Lore’s review published on Letterboxd:
Very very few directors have an even remotely similar level of mastery with the camera that Gallo holds here in this film. I can't believe I've never paid full attention to it before, but every piece of camerawork in this film is utterly divine. Some wonderful examples being the beautiful slow dolly which introduces Ricci to the film, or the elegant truck left and right through the restaurant where we see Gallo and Ricci enter, sit down, truck right to the waiter, continue as we follow the waiter walk away, enter Wendy Balsalm and her husband. As well each piece of handheld photography combined with his playfully use of focus makes for some of the most powerful and effective filmmaking I've ever seen. That bathroom scene (not the first one lol) makes my jaw drop every time i see it. Once the story took a slight backseat, and I focused purely on the cinematography, I was blown away.
Speaking of the story however; next to Paris Texas as the greatest script ever written. Gallo here has crafted cinema's most layered, broken, human, disgusting, and yet still redeemable character. His arc is perfect, each step feels completely organic and literally unnoticeable until its staring you right in the face. Gallo's mesmorizing performance as well greatly assists this thanks to his gradually decreasing vocal inflections and posture. In a similar vein the story is paced so well, just as one begins to wonder where it's going, an end goal is set and grounds the film at the most perfect time. As well just the pure level of detail infused into each moment, setting, or random background detail such as his mom yelling, "get up off the street you're nothing", or a sign in the background reading "share your life", or when the pivotal decision in the film is made the camera pans down to reveal one of the strippers wearing a sparkly high heel. It blows my mind how many fucking topics this covers, even on this watch this watch I was finding new interpretations. This film is so original, so inventive, so important, so inspirational, so experimental, it means everything to me. I feel this film in my heart. And with a soundtrack containing the greatest jazz song ever written, fucking Yes and King Crimson, and a absolutely heartbreakingly beautiful original score, how could I not love this. Each time I watch this I think, "wow that is unbelievably good" and then overtime I convince myself it's not as good as I thought. This time I'm finally saying to myself, "yes, this is just as much a masterpiece as you think it is, it is genius in every single sense of the word, literally perfect"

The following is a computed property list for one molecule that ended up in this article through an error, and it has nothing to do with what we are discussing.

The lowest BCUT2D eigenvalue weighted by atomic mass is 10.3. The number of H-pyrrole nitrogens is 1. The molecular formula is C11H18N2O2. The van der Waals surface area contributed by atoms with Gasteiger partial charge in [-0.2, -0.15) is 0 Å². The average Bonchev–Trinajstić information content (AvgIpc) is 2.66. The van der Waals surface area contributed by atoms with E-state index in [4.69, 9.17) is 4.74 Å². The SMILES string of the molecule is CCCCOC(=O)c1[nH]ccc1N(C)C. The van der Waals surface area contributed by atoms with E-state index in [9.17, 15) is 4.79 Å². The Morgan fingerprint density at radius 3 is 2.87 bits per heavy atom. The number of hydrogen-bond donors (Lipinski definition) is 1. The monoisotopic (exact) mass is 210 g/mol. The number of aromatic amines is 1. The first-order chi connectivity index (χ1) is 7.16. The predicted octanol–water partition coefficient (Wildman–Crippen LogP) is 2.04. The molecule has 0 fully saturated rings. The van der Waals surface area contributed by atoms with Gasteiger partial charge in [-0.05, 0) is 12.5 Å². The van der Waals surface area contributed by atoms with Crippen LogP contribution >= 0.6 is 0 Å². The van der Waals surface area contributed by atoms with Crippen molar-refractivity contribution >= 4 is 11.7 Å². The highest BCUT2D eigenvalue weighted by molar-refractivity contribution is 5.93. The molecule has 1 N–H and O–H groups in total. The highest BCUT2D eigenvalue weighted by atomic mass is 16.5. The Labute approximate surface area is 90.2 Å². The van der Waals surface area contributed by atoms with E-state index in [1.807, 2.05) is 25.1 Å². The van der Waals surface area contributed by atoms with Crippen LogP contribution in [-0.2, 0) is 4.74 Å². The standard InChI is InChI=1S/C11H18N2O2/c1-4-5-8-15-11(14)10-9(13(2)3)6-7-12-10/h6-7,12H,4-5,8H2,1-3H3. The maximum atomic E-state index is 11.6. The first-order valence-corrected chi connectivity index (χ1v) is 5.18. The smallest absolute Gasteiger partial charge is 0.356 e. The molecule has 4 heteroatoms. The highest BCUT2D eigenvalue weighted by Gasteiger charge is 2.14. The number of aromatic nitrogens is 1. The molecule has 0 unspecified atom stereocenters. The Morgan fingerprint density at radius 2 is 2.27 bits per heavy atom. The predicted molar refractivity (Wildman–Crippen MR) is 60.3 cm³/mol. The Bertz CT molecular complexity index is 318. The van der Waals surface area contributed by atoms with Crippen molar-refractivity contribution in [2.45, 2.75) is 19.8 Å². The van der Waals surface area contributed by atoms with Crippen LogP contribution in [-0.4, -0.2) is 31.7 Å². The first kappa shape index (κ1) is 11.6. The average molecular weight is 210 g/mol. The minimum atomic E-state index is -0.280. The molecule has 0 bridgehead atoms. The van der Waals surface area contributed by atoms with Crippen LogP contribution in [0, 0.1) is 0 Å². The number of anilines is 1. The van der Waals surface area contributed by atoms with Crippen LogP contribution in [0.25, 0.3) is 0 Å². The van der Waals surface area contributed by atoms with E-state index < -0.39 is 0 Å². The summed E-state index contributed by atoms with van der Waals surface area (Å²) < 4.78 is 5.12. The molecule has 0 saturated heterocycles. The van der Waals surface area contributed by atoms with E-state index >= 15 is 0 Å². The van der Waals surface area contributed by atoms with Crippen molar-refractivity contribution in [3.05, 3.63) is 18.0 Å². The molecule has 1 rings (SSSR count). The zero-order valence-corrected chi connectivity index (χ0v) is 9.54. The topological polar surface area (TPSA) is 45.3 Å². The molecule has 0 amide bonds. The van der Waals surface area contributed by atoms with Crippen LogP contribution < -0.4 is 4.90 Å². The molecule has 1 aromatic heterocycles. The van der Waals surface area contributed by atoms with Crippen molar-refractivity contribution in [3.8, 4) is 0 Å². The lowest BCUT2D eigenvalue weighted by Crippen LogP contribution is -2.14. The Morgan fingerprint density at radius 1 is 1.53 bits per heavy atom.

Fun Fact: My dad really enjoyed this movie?